Night terrors are when your child suddenly gets very agitated while deeply asleep. They’re less common than nightmares and usually disappear by puberty. Night terrors don’t harm your child, who often won’t remember them in the morning. But they can be scary for you. Night terrors usually happen in the first few hours after falling asleep.

Nightmares are very common in early school-age children, and nightmares are often scary enough to wake them up. As children get older, they get better at understanding that a dream is just a dream. By the age of seven, your child might be able to deal with nightmares without calling you for comfort. Nightmares happen often in the second half of the night, which is when your child dreams the most.

Teeth-grinding and thumb-sucking during sleep

Many children grind their teeth in their sleep. It doesn’t mean there’s anything wrong with your child, and it usually doesn’t cause damage.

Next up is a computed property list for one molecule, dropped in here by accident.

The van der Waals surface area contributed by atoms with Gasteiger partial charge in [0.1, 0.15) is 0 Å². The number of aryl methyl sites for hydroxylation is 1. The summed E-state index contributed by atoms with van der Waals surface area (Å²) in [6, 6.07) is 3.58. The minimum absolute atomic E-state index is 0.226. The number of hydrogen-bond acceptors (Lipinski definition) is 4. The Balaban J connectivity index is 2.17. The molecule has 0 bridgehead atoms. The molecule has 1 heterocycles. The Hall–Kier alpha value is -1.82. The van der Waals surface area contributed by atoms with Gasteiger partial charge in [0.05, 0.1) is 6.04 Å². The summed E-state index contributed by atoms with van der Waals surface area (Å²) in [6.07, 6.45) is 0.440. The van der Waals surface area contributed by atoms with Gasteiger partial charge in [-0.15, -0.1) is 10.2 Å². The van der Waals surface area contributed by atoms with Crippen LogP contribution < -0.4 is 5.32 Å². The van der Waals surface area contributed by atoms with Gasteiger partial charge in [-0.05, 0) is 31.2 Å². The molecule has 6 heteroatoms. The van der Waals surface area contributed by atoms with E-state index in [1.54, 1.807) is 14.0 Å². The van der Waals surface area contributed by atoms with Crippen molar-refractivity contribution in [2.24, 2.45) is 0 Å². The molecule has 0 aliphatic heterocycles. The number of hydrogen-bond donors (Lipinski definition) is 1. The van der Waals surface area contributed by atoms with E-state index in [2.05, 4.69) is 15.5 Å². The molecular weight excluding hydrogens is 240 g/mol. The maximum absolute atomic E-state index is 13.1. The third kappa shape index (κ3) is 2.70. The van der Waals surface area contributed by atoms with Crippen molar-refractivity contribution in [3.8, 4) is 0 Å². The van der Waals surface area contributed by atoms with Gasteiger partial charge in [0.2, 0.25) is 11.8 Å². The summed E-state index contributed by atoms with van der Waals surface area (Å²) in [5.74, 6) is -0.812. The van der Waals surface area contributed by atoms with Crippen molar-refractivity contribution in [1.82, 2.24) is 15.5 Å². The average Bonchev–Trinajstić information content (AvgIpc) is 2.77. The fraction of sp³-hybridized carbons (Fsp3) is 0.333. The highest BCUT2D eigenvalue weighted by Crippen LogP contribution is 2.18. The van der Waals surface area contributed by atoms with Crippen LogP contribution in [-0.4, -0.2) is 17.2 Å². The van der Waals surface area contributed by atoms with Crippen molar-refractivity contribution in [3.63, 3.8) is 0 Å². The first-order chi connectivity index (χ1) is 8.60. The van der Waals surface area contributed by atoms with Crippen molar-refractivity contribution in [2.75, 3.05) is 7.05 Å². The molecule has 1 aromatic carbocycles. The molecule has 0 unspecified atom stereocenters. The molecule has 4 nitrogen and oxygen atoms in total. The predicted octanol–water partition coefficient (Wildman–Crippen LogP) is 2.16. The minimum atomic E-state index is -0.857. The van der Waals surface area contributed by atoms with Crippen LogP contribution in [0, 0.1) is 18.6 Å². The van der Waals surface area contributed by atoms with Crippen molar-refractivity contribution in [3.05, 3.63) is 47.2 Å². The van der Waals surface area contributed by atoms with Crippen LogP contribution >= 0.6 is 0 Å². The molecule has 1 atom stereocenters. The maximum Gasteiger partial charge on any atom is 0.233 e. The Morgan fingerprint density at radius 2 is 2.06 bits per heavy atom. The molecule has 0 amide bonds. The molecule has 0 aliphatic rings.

Thumb-sucking can cause dental problems for children older than about five years.

If you’re concerned about your child’s teeth-grinding or thumb-sucking, talk to your dentist.

Obstructive sleep apnoea

If your child has obstructive sleep apnoea, it means that he sometimes stops breathing when he’s asleep. He might snore, pause or struggle while breathing at night. You might notice that your child seems tired during the day.

If you think your child has sleep apnoea, see your GP.

In children with autism spectrum disorder (ASD), problems with sleep and settling can be more severe than in other children. For information and help, read our articles on dealing with sleep problems in children with ASD and promoting good sleep habits in children with ASD.

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Last updated or reviewed
02-06-2017

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Raising Children Network is supported by the Australian Government. Member organisations are the Parenting Research Centre and the Murdoch Childrens Research Institute with The Royal Children’s Hospital Centre for Community Child Health.